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Where couldst thou words of fuch a compass find Whence furnish fuch a vast expence of mind? Juft Heaven thee, like Tirefias, to requite Rewards with prophecy thy lofs of fight.
Well might'ft thou fcorn thy readers to allure
And while I meant to praise thee must commend.
To Mr. JOHN MILTON,
On his Poem entitled PARADISE LOST.
Thou! the wonder of the present age,
A race of triflers; who can relifh naught
How couldst thou hope to please this tinfel race?
The labyrinth perplex'd of Heaven's decrees;
F. C. 1680.
HE measure is English heroic verfe without rhyme, as that of Homer in Greek, and of Virgil in Latin; rhyme being no neceffary adjunct or true ornament of poem or good verse, in longer works especially, but the invention of a barbarous age, to fet off wretched matter and lame meter; graced indeed fince by the ufe of fome famous modern poets, carried away by custom, but much to their own vexation, hindrance, and conftraint to exprefs many things otherwife, and for the most part worse than elfe they would have expreffed them. Not without caufe therefore fome both Italian and Spanish poets of prime note have rejected rhyme both in longer and fhorter works, as have alfo long fince our beft English tragedies, as a thing of itself, to all judicious ears, trivial and of no true mufical delight; which confifts only in apt numbers, fit quantity of fyllables, and the fense variously drawn out from one verfe into another, not in the jingling found of like endings, a fault avoided by the learned Ancients both in poetry and all good oratory. This neglect then VOL. I.
of rhyme fo little is to be taken for a defect, though it may seem so perhaps to vulgar readers, that it rather is to be efteemed an example fet, the first in English, of ancient liberty recovered to heroic poem, from the troublesome and modern bondage of rhyming.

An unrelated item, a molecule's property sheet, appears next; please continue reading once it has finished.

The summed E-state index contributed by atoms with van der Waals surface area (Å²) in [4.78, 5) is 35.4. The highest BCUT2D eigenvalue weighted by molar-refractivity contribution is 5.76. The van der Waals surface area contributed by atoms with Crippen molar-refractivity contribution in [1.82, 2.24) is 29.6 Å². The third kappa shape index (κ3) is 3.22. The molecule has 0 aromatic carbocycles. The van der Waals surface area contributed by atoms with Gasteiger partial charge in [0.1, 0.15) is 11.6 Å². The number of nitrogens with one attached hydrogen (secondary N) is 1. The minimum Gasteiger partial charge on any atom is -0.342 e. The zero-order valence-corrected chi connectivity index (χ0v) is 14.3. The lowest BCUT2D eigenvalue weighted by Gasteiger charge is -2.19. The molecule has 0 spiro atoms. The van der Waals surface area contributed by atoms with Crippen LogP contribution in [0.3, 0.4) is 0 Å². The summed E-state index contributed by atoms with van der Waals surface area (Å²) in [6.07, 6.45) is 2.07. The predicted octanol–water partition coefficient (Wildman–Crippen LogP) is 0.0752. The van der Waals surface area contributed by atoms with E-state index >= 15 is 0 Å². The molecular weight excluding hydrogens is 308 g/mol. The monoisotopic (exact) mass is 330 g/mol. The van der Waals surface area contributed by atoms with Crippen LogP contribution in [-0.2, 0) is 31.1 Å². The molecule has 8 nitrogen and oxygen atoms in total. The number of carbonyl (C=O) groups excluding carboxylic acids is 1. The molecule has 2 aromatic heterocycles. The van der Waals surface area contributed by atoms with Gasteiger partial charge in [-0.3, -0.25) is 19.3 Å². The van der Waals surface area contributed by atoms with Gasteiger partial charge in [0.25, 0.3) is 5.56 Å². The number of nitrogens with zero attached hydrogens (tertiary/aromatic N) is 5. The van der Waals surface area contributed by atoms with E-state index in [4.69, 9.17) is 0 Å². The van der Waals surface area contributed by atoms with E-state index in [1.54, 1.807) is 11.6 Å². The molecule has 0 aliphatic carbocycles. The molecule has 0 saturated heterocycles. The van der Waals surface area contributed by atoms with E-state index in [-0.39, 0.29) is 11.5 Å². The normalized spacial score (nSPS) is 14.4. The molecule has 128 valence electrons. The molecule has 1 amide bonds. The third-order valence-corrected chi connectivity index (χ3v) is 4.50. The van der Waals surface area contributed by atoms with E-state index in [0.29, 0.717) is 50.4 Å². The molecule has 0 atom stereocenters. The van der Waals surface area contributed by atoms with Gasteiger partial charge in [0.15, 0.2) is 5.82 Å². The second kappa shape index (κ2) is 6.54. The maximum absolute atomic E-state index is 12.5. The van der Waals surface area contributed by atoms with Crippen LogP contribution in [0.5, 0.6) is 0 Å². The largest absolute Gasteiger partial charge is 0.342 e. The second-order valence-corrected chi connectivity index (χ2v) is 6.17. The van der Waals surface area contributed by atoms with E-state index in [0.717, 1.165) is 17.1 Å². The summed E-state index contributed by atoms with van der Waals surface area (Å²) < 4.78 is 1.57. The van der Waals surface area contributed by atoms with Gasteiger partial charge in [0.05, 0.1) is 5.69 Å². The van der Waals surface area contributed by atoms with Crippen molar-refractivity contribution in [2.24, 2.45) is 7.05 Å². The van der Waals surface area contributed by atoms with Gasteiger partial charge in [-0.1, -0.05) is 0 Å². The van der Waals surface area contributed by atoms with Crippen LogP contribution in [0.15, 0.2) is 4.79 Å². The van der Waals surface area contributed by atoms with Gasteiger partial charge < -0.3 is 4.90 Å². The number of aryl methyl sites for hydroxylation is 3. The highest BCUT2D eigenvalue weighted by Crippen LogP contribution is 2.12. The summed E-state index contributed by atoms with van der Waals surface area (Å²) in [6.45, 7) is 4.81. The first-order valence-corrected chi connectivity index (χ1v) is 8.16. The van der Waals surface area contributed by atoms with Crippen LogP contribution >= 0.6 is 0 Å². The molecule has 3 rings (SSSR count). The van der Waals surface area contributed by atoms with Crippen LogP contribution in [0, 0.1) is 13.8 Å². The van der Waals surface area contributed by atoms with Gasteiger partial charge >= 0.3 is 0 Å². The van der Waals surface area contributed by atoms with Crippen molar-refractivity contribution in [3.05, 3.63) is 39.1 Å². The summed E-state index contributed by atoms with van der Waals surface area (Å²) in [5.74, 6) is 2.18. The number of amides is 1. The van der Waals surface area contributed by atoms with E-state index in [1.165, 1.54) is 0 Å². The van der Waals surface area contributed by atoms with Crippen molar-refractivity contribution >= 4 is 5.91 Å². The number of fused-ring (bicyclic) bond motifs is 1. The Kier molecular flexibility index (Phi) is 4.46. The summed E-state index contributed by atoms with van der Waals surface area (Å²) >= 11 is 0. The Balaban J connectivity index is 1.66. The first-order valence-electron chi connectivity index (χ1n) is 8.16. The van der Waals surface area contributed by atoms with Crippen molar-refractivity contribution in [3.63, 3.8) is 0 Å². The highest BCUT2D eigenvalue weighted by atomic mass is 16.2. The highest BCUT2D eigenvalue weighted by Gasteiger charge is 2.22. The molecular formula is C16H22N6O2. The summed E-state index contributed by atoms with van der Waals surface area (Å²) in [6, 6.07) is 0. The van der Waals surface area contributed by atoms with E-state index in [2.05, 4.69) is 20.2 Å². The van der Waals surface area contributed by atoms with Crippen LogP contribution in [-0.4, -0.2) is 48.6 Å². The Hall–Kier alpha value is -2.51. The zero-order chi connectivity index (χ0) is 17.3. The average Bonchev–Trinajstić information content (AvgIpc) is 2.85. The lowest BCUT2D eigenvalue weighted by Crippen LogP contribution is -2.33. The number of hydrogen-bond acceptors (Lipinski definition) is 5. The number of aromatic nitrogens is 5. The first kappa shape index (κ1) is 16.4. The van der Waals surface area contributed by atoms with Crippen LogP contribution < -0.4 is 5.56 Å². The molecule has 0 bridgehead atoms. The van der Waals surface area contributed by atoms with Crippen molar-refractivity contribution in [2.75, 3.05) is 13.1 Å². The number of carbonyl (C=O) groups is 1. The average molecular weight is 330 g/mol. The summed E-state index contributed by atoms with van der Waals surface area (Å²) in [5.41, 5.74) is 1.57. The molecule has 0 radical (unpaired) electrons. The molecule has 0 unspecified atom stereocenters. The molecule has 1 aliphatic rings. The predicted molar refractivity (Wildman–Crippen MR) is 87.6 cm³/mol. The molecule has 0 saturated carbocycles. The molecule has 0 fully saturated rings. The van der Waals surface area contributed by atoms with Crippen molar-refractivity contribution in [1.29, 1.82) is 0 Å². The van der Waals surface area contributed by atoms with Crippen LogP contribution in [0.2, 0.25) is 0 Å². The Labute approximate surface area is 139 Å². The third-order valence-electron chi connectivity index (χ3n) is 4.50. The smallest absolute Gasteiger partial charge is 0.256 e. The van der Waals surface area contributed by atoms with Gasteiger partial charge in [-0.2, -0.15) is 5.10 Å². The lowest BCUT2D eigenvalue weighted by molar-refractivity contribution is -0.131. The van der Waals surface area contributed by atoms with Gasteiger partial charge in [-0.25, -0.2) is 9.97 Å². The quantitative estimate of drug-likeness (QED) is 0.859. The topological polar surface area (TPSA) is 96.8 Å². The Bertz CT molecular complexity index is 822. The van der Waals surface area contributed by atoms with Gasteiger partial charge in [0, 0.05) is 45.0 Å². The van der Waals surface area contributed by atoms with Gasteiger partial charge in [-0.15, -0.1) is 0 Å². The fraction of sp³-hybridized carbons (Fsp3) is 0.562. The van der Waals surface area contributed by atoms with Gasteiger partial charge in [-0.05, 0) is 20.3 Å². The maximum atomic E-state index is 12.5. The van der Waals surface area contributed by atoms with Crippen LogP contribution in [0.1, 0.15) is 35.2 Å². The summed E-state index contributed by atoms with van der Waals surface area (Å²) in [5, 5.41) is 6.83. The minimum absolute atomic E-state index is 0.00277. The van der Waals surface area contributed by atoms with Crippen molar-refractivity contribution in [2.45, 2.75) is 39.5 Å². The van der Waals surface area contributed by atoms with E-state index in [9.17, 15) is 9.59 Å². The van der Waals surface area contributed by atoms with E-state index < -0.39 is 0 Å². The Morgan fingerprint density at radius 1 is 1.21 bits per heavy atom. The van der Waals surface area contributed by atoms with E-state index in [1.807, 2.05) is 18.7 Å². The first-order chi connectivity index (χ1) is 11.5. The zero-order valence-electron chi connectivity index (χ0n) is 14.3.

This firft Book propofes, firft in brief, the whole fubject, Man's difobedience, and the lofs thereupon of Paradife wherein he was plac'd: Then touches the prime cause of his fall, the Serpent, or rather Satan in the ferpent; who revolting from God, and drawing to his fide many legions of Angels, was by the command of God driven out of Heaven with all his crew into the great deep. Which action pafs'd over, the poem haftes into the midft of things, prefenting Satan with his Angels now falling into Hell, describ'd here, not in the center (for Heaven and Earth may be fuppos'd as yet not made, certainly not yet accurs'd) but in a place of utter darkness, fitlieft call'd Chaos: Here Satan with his Angels lying on the burning lake, thunder-ftruck and astonish'd, after a certain fpace recovers, as from confufion, calls up him who next in order and dignity lay by him; they confer of their miferable fall. Satan awakens all his legions, who lay till then in the fame manner confounded: They rife, their numbers, array of battel, their chief leaders nam'd, according to the idols known afterwards in Canaan and the countries adjoining. To thefe Satan directs his fpeech, comforts them with hope yet of regaining Heaven, but tells them laftly of a new world and new kind of creature to be created, according to an ancient prophecy or report in Heaven; for that Angels were long before this vifible creation, was the opinion of many ancient Fathers. To find out the truth of this prophecy, and what to determin thereon, he refers to a full council. What his affociates thence attempt. Pandemonium the palace of Satan rifes, fuddenly built out of the deep: The infernal peers there fit in council.